3 books that I recommend to job seekers and career changers

Hello Friends,

As a life coach, I am constantly reading books on the topics of careers, leadership, and personal development. In today’s video I am sharing with you three books that have helped me to identify my personal strengths and create a way to market myself for employment. The books that I mention in this are:

Please feel free to purchase a copy of these books for yourself. Also feel free to comment with the title of career-related books that you would like to recommend to my followers.

Thank you for taking the time to visit my site.

Godspeed,

John Garay

It is my desire to partner with you on your journey

I am available to coach you as you set goals and create a path to reach them

Click here to book a coaching session or to purchase an additional premier services

14877543029_321ba0a9bd_b

Photo credit: Leslie Richards via Foter.com / CC BY

Advertisements

3 steps to help you prepare for college

#46 - Back To School

I always encounter people who are looking to return to school at the start of each new year. As an individual who has worked in higher education, and that is currently a non-traditional student, this excites me. I always advocate for education when people seek a career change, an increase in salary, or personal advancement in life.

If you are exploring the possibility of returning to school, or if you know of someone that is, I’d like to share a three-step process to help you with your pursuit.

  • Clarify your goals

In his book “7 Habits of Highly Effective People”, Steven Covey suggests that highly effective people “always begin with the end in mind”.  I believe that this is great advice. Clearly defined goals help us find a starting point and serve as a guide for making decisions. We have a tendency to run around aimlessly without one. Without clear direction, you may find yourself changing your degree program several times before you align yourself with one that fits you.

Most people return to school to find a fulfilling and purposeful career that leads to an increase in salary. If you are unsettled as to which degree will help you find this, I encourage you to sit down with a pen and paper and ask yourself the following question; “If there were no limits in life, and I could have any career that I wanted to have, what would I want it to be?”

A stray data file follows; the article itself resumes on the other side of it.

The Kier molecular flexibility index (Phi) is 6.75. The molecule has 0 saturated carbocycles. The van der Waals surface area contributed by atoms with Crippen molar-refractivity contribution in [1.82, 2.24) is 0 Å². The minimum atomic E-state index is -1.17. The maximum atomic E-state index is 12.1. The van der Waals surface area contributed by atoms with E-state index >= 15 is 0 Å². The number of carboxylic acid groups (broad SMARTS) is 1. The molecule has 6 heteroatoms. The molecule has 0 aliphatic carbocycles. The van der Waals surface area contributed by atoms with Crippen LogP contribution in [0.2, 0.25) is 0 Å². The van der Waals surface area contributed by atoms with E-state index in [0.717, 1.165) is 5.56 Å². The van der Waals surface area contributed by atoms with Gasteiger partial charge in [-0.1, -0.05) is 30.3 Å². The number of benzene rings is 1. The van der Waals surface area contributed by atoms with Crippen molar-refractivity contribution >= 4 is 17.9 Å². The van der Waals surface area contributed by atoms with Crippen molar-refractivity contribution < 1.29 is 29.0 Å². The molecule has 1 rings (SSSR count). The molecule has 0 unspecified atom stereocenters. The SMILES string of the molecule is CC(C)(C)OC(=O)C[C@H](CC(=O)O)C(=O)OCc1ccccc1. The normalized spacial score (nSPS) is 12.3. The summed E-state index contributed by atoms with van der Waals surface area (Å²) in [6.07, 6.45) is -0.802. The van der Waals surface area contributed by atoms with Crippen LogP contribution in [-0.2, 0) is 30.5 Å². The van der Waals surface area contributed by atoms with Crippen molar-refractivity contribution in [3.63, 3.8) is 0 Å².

When you ask yourself this question, you may find yourself coming up with a whole bunch of ideas. Once the ideas start coming to mind, make a list of them. Once you are finished, circle the top 3-5 career choices that resonate best with you. Then take your condensed list, and over the next few days, begin to research each career choice. Use your research to identify which of the career choices aligns most closely with your dreams, passion, life purpose, and desired salary. Use these factors to determine which of the career choices will work best for you.

  • Determine what type of degree is needed

There may be more than one degree path that leads to your career of choice. For example, in my line of work, it is common for me to hear people say, “I want to work with autistic children.” While many of them will opt to apply for a social work or special education degree program, there are many other degree programs that may help them achieve their career goal. Depending on the job title they want to have, they may select from an abundance of other degree programs; such as occupational therapy, nursing, human development, family science, human services, and non-profit management. It is likely that you will have several degree plan options to choose from too.

Before you settle on a degree program, I always recommend that you interview someone that works in your field of interest. Their experience will help you find out which degree programs will make you more marketable and desirable to your future employer. Although many people recommend that you speak with an academic counselor about career options, I do not recommend doing this until after you have done your research. Most academic counselors and admissions representatives are versed in the language and lingo of the department that they work in. They may not be familiar with opportunities that other degree programs may create for you.